As I’m reaching middle age, it started me to think about this fragile thing we call life. From an early age we are taught, if you study hard you will go to a good university, then if you study hard at university you will have a good job, if you have a good job you will be able to buy a house. Etc. So, we are always being taught when we achieve this we will be happy. But why can’t we just be happy in the present?
Jeremy Bentham was an English philosopher and is considered the founder of utilitarianism, he had a view that the ratio of pleasure to pain is all that matters. John Mill adjusted the slightly hedonistic tendencies by emphasising it is not the quality of happiness and the calculusis unreasonable as qualities is quantified, happiness cannot be measured.
However, everything now is increasingly more measureable, such as with social media; how many followers you have, how many likes you have on a post.
So, is it indicative that everything has a measure and can we indeed measure happiness?
The issue of how people’s happiness and psychological well‐being alter over lifespans is of increasing scientific interest, especially if it can be quantified in our measurable world.
The beautiful kingdom of Bhutan, guiding principle is to satisfy the well-being and collective happiness of its residents through an index of measurable and attainable lifegoals, called Gross National Happiness (GNH), with their previous king claiming GNH to be more important than Gross Domestic Product (GDP), they rank 97 on theworld’s happiest list so they have a way to go, but certainly their priorities are right and it is such an amazing country to visit. The Scandanaviain countries usually rank the highest, Finland for example enjoys more forest per square mile than any European country, high environmental standards and of low threat levels marks it one of the most peaceful places on Earth.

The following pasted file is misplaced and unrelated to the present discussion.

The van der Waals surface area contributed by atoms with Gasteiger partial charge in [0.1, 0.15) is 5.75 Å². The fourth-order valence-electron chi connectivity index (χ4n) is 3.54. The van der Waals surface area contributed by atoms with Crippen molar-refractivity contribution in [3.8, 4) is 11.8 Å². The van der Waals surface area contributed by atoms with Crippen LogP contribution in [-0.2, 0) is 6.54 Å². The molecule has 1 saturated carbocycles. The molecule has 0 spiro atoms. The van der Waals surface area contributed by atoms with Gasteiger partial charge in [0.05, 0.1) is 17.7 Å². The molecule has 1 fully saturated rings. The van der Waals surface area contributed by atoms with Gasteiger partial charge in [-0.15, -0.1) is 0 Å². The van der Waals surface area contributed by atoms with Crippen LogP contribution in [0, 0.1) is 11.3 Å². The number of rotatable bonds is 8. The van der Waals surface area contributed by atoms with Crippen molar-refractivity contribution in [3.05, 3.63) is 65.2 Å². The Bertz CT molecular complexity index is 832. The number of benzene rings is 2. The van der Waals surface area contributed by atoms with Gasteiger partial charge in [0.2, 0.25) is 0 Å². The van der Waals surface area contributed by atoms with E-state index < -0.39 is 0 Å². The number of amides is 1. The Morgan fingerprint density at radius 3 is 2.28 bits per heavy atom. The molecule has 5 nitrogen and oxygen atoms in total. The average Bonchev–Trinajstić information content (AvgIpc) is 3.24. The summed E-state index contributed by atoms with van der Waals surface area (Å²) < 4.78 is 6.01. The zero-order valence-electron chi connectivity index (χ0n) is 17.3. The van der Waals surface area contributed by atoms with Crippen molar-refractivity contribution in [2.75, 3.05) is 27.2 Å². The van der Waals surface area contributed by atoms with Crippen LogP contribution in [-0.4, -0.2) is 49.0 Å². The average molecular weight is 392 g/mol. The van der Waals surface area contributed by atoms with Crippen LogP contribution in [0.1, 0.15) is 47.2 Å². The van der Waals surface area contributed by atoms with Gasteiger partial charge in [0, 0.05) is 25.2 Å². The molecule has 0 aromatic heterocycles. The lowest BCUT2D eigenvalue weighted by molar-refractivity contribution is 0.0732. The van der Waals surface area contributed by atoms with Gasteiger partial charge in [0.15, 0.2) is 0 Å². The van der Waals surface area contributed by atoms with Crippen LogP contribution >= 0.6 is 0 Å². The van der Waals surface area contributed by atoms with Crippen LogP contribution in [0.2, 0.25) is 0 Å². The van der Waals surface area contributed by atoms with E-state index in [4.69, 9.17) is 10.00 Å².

But, let’s look at life stages, there is a large cross sectional evidence base which provides support for the U-shape path of happiness and well-being over the human lifespan.
What is the U-shape curve?
Evidence suggests that in general we start off in our late teens with a high level of contentment. From the age of 18 we gradually become less happy, reaching a nadir in our 40’s. With life satisfaction scores dipping an average of 5-10%. But, research suggests life happiness levels is U-shaped. Once we have hit this nadir,our levels of happiness will begin to rise again, suggesting more contentment in later life. By the time we reach our 60’s, we are at a peak happiness with our life. The research also suggests that men tend to happier than women.
This U-shape curve of happiness isn’t just found in humans, but also in apes, who found an equivalent quadratic life‐cycle pattern has recently been reproduced in research on samples of great apes. A study of 500 chimpanzees and orangutans rated for happiness by their zookeepers indicated a primate mid-life crisis at around the age of 30.
So for once I am looking forward to ageing and climbing back up the quantifiable happiness scale, even if it is quite subjective.
Virginia Woolf, in The Waves wrote “Happiness is in the quiet, ordinary things. A Table, a chair, a book with a paper-knife stuck between the pages. And the petals falling from the rose, and the light flickering as we sit silent.”
This is what my happiness is tranquillity, harmony and feeling safe, surrounded by books and stars.
In case you’re wondering, UK ranked at 19th. The world’s least happy country was Burundi, followed by Central African Republic, South Sudan and Tanzania, marking a sad reflection of life in Africa.